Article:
First published in 1992. In this lively and controversial book, Kevin Theakston examines the Yes, Minister-style argument popularised by Tony Benn and Richard Crossman that the civil service obstructs Labour government policies. He argues that in fact the Labour party’s problems and failures in office are largely political in origin.
The book surveys the development of socialist thinking about Whitehall, and examines the claim of a Labour MP in 1979 that ‘It is as if Labour in office has now lost all stomach for administrative reform.’ Theakston looks at the effectiveness of Labour’s various reform schemes, raising important issues such as politicisation and power in the civil service, Whitehall management, elitism in civil service recruitment, and secrecy and ‘open government’.
This book will appeal to researchers and students of British politics, public administration, and history, as well as to all those with an interest in Whitehall reform, or in Labour Party politics.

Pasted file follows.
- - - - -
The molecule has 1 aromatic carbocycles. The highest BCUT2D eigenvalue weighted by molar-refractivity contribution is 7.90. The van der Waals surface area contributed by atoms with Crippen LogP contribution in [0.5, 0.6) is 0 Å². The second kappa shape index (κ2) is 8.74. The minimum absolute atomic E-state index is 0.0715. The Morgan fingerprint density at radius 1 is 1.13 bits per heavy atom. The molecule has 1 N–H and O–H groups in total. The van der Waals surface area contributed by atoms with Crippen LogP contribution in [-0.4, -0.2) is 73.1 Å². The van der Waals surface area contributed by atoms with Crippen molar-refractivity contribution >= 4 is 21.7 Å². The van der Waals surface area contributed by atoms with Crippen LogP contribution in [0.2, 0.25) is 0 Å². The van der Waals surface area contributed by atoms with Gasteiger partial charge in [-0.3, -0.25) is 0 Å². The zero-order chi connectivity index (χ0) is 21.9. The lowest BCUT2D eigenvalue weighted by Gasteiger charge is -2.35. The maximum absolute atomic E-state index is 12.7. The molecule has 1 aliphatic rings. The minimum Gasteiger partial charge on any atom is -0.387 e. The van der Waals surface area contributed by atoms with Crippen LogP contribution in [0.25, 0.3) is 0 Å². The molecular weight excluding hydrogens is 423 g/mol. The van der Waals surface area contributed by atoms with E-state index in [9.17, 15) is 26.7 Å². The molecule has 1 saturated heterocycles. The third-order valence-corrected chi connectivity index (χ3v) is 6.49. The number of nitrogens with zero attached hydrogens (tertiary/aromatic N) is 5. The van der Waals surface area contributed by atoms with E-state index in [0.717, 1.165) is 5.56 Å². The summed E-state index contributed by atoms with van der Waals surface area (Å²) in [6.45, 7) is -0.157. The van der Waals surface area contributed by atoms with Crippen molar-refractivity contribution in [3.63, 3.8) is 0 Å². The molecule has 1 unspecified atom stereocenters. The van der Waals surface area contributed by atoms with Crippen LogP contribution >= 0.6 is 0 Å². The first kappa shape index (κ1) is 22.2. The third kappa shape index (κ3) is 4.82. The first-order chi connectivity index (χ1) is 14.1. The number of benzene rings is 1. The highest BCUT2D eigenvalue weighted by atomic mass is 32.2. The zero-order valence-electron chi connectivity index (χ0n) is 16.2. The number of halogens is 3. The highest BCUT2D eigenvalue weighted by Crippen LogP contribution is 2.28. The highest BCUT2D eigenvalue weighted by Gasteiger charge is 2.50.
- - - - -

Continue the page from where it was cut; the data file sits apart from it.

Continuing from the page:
General Editor’s Preface; Preface; 1. Introduction 2. Labour Governments and the Mandarins 3. The Attlee Government and the Reform of the Civil Service 4. Labour and the Fulton Report 5. Efficiency or Democracy? Labour and Civil Service Recruitment 6. Labour, Parliamentary Accountability and Open Government 7. Labour, Thatcher and the Future of the Civil Service; Notes; Index
This set of 44 volumes, originally published between 1924 and 1995, amalgamates a wide breadth of research on the Labour Movement, including labour union history, the early stages and development of the Labour Party, and studies on the working classes. This collection of books from some of the leading scholars in the field provides a comprehensive overview of the subject, how it has evolved over time, and will be of particular interest to students of political history.